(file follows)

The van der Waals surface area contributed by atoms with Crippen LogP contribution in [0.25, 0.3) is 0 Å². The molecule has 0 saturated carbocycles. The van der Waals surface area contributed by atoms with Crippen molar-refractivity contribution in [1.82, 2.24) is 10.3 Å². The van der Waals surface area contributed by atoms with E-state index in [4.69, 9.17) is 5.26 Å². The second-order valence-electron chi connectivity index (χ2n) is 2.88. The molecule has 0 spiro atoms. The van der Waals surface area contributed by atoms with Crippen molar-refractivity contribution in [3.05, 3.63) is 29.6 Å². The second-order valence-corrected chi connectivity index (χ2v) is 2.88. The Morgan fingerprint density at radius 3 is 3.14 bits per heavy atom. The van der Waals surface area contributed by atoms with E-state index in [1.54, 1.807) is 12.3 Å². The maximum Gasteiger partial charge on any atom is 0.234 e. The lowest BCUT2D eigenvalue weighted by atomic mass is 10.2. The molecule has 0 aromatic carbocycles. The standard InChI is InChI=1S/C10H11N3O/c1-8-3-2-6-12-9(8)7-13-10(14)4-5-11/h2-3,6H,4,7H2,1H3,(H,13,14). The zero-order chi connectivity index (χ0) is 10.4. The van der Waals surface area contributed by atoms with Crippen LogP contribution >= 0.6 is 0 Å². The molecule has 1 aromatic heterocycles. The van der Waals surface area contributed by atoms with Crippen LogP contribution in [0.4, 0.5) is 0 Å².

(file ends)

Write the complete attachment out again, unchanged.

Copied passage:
The van der Waals surface area contributed by atoms with Crippen LogP contribution in [0.25, 0.3) is 0 Å². The molecule has 0 saturated carbocycles. The van der Waals surface area contributed by atoms with Crippen molar-refractivity contribution in [1.82, 2.24) is 10.3 Å². The van der Waals surface area contributed by atoms with E-state index in [4.69, 9.17) is 5.26 Å². The second-order valence-electron chi connectivity index (χ2n) is 2.88. The molecule has 0 spiro atoms. The van der Waals surface area contributed by atoms with Crippen molar-refractivity contribution in [3.05, 3.63) is 29.6 Å². The second-order valence-corrected chi connectivity index (χ2v) is 2.88. The Morgan fingerprint density at radius 3 is 3.14 bits per heavy atom. The van der Waals surface area contributed by atoms with E-state index in [1.54, 1.807) is 12.3 Å². The maximum Gasteiger partial charge on any atom is 0.234 e. The lowest BCUT2D eigenvalue weighted by atomic mass is 10.2. The molecule has 0 aromatic carbocycles. The standard InChI is InChI=1S/C10H11N3O/c1-8-3-2-6-12-9(8)7-13-10(14)4-5-11/h2-3,6H,4,7H2,1H3,(H,13,14). The zero-order chi connectivity index (χ0) is 10.4. The van der Waals surface area contributed by atoms with Crippen LogP contribution >= 0.6 is 0 Å². The molecule has 1 aromatic heterocycles. The van der Waals surface area contributed by atoms with Crippen LogP contribution in [0.4, 0.5) is 0 Å².